What about Oberlin resonates with you today?
There are numerous aspects of Oberlin that resonate with me today. I value the faculty’s commitment not only to the production of scholarship but also to the nurture of young scholars. I also appreciate the intersection of scholarship and activism that are evident among faculty and students alike. As a parent of serious dancers, I have developed greater understanding of and appreciation for the rigors of an arts education and, particularly, of a dual arts-liberal arts experience. Finally, I find compelling the school’s articulated desire to promote broader access to students for whom an Oberlin education is essentially out of financial reach. The school faces obstacles in terms of reaching this goal but its legacy insists that we rigorously engage these challenges.
Tell of one specific instance in which you wished to understand someone with different values from yours. What happened?
This question calls to mind a scenario that unfolded during my first year as a teacher. I found myself in a situation where I wanted to understand my student’s values but, in truth, I also wanted to change his mind. The challenge was that I wanted to impact his thinking through open and honest discourse without seeming to use my authority simply to force him into compliance with my position. During that first year, I had my 8th grade students write in their journals at the start of each class and, periodically, I allowed members of the class to read their work aloud. During this time, Brian Boitano had come to prominence as a figure skater on the US Olympic team. One day, one of my students volunteered to read his work and began narrating a homophobic tale that included a sterotypical hair stylist who was the subject of ridicule. There were also a reference in class to a Brian Girl-tano.
While I interrupted the reading, I realized that simply shutting this student down would neither help him to process the thinking that informed his story nor would it help him to understand why his work was hurtful and inappropriate. I felt that I had a responsibility to him and to the other students. Because this situation unfolded in class, I needed to facilitate group conversations that would neither ostracize the author nor allow his story to stand as acceptable. I had a significant task before me; at the start, the author held fast to the notion that his attempt at humor was legitimate. Additionally, he offered that his parents thought that the Girl-tano bit was hilarious. In an effort to explain why I did not allow the story to continue unchallenged, I talked with the class about honesty in the creation of art and the difference between laughing at and with a character.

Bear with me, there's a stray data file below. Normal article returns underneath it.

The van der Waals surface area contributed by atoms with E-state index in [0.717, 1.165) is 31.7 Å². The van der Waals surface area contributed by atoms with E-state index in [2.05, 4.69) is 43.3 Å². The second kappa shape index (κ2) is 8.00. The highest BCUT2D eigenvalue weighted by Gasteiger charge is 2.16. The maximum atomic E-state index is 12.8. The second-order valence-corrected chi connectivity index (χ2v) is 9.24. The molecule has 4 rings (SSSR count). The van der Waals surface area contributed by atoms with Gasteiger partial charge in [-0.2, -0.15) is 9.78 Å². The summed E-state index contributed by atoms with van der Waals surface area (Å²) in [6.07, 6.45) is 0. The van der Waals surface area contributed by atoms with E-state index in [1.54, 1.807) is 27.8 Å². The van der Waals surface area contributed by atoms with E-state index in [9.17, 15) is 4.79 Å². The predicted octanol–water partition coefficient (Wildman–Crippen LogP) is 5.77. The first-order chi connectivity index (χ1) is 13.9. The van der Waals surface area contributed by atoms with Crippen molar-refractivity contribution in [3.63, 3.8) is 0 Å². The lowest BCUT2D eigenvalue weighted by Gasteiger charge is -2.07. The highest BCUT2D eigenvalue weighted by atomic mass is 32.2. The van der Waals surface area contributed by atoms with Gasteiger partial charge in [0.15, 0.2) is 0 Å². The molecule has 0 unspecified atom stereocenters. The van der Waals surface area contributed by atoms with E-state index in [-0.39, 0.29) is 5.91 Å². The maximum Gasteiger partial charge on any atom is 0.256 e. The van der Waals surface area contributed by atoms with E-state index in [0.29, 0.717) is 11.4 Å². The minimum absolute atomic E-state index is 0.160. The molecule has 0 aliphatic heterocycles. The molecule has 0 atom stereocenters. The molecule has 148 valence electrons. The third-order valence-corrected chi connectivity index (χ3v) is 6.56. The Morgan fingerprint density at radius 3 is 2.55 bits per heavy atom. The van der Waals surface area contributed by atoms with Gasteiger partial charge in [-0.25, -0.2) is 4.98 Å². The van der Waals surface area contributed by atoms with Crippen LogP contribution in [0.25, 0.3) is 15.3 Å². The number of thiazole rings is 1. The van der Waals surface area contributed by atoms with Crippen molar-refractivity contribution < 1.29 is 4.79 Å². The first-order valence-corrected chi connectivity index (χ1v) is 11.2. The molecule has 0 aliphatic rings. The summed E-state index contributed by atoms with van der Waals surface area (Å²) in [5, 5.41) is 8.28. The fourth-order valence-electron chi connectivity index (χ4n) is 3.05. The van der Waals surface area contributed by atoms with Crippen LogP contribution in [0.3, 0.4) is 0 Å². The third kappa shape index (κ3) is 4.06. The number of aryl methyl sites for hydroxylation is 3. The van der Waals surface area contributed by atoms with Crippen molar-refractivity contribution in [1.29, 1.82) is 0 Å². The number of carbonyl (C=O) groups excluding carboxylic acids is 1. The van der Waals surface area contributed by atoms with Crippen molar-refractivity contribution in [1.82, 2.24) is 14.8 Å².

I asked the author to really consider whether he had drawn the hair stylist with integrity or whether he was merely a vehicle through which to make fun of Brian Boitano and gay people more broadly. I also let my student know that I was following my conscience as a teacher and that I wanted to be sure that he followed his as a student, even if he ultimately did not agree with me. After what felt like several days of conversation, my student subsequently took me aside to say that, in fact, he had intended to make fun of his character and of Boitano and that he no longer wanted to advocate for that particular story. I really felt the power of teaching that day. I was grateful that my instincts had led me to do the harder job of trying to understand and to be understood rather than attempting to simply end the situation by silencing the child. Our little class had a good year together and, many years later, I learned that the student who had authored the story had taken a path similar to figure skating. He had become a dancer, which touched me deeply.
What do you spend your time working on and thinking about?
I spend my time working on the long term and day-to-day challenges and opportunities that my school faces. I am often thinking, planning, and presenting on questions like how best to address affordability as we set tuition and allocate financial aid. I consistently interrogate our academic and co-curricular programs wanting them to be innovative, relevant, and informed by our mission to promote critical, ethical, and global thinking. I join in the work of building capacity and distributing responsibility for ensuring that diversity, equity, and inclusion inform our policies and practices. Finally, I think about how to promote professional and personal growth not only for students but also among my colleagues.
What else do you want your fellow alumni to know about you as they consider how they will vote?
I have been a proud member of the Oberlin College community since I arrived on campus in 1983. Over the past decade, I have sought to support this vibrant and inspiring institution through my service on both the President’s Advisory Council and the Board of Trustees. In this work, I have attempted to keep my eyes trained on Oberlin’s legacy and also focused on its future. It would be an honor to serve another term as an Alumni-Elected Trustee.